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Saturday, June 02, 2007

A Potpourri of Questions

Please answer any that strike your fancy.

1. Mr. Burgas found this article about a library dropping the Dewey Decimal System in favor of shelving "by topic, similar to the way bookstores arrange books". This hurts my head, not because I'm married to Dewey - my library actually uses Library of Congress - but because shelving by DDC or LoC IS arranging by topic. But maybe I'm missing something here.
a. How are the books, etc., in the libraries you use arranged?
b. How would you prefer they be arranged?

2. Several folks have linked to the story about e-mail bankruptcy, i.e., to say, "My e-mail's overwhelmed me. I give up. Let's start over."
a. On average, how many e-mails do you get a day at work? At home? How many sit in that limbo-land at any given time, waiting for some sort of action? For me it's about 150 at work, 30 at home. Occasionally, I'll get rid of work e-mail at home. At any given time, I have between 60-150 work e-mails and 10 home e-mails waiting for me to do SOMETHING. Sometimes, it's posting on a blog. The solutions in the article, phone calls and Instant Messaging would not work for me AT ALL; they'd be too distracting. How about for you? And how's your spam content? The so-called king of spam was arrested this week. About 2% of my work e-mail and 10% of my personal e-mail is spam in a given week.

3. The Yankees' Alex Rodriguez ticked off some people when as a runner, he misled an opposing fielder, noted here. Was this OK, or out of bounds? Deception has always been a part of the game. A pitcher's pickoff move. Hidden ball tricks. An outfielder pretending to catch a ball to keep runners at bay. Phantom double plays, where the middle infielder's foot is in the general vicinity of second base. The A-Rod incident didn't bother me at all.
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GayProf said...

Most of the libraries that I use (which are often attached to some university) use the LOC system (though I have been to some that are half Dewey half LOC because they never finished transitioning). I am also confused about why/how sorting "like a bookstore" would improve things at a library.

I get between five and ten e-mails on my work account per day on weekdays. Only about one or two actually require my attention.

I have no insight into the baseball question.

Greg said...

The third baseman SHOULD have caught the ball, because he should be able to tune out all distractions, and he should know that his shortstop would be mre loquacious if he's calling him off. It's still kind of bush league of Rodriguez, and not just because he's more talented than everyone. It's bush league for anyone. I like how commentators say that players do anything for an edge. Then why don't you see this all the time? Rodriguez claims this happens to him three or four times a week. Then why has no one ever brought it up before? So I agree that the guy should have caught the ball, but it's still bush league. What is he, eight years old?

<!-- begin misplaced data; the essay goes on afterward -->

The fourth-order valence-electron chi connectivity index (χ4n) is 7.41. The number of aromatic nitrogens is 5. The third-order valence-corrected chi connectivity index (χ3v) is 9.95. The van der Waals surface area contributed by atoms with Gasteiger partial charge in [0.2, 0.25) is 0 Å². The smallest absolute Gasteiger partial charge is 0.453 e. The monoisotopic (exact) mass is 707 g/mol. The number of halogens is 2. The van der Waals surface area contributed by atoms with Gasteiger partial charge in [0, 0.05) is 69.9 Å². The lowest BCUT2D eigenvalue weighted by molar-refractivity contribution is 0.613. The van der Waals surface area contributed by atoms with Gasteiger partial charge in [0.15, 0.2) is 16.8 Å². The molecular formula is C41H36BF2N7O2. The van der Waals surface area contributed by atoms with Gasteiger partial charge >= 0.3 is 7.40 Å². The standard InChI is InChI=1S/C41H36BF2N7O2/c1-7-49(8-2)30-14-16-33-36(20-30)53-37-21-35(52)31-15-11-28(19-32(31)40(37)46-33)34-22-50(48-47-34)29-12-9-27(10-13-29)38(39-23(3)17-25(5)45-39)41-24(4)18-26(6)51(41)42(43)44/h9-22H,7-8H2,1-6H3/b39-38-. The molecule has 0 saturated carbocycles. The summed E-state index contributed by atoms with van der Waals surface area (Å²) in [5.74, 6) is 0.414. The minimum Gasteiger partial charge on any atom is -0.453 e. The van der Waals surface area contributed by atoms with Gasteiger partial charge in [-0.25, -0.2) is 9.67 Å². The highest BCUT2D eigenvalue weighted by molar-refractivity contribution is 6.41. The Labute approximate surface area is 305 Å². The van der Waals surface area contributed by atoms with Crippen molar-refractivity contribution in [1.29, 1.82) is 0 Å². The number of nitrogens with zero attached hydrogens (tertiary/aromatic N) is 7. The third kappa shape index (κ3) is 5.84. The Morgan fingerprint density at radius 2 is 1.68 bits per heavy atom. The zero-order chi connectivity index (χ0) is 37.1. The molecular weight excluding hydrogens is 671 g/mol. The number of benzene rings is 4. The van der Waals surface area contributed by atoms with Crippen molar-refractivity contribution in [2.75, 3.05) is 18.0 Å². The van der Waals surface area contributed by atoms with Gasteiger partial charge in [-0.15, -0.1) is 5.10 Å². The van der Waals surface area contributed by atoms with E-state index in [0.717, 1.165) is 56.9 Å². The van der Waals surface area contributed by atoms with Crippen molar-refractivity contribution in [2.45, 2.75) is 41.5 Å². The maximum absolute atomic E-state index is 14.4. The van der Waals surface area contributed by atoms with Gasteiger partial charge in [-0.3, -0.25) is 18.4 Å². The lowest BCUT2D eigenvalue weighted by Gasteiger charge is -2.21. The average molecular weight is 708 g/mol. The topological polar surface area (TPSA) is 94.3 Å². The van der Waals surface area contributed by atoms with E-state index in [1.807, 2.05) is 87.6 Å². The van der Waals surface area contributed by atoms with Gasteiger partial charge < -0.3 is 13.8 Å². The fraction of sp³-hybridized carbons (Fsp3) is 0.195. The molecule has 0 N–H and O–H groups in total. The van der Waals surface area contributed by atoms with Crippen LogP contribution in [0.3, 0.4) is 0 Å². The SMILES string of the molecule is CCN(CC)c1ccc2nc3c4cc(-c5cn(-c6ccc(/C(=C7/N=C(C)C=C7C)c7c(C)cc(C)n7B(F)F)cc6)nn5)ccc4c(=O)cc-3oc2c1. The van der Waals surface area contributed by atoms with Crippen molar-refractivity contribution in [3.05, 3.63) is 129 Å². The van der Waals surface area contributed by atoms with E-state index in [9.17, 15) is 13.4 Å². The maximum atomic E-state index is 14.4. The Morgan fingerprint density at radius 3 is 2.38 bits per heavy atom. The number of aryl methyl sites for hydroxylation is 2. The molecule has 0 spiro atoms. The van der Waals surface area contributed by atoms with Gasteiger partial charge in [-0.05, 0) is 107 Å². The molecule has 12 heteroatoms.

And that stripper he was caught with is so ugly that I have to believe she was doing his taxes or something. Come on, Alex, if you're going to cheat on your wife, find a woman who doesn't look like she was hit by a taxi!

Edwin Oliver said...

Abandoning Dewey seems rash to THIS librarian. I'd like to hear from the people who do the shelving and finding books for people (clerks & librarians) about 5 years after the switch and see what they say.

As for an actual opinion, what I learned in library school is that size of the collection determines what kind of system you need. I'm frustrated with what appears to be lazy cataloging in my own Dewey Decimal-based (DDC) public library system, but I don't blame DDC for that. As I understand it, University libraries tend to use Library of Congress(LoC) because their collections are larger. Dewey seems to have more options for where to put something, and LoC is much less intuitive, if still subject-based basically.

The problem with a non-system system like big box bookstore is that when books leave the shelves in a library, the same book is presumably returning to the same spot on the shelf, whereas in a bookstore, once a book is bought, its gone for good -- Old stock is replaced by new stock -- ie whatever sells. Libraries want things to remain on the shelf in the long term. That's what a library is, no? I think things will get lost easier at that Arizona 'Dewey Deserter' Library. Maybe they have a larger budget for replacing lost books... But then I may be wrong, which is why I'm interested in what the shelvers think after some time with the new system.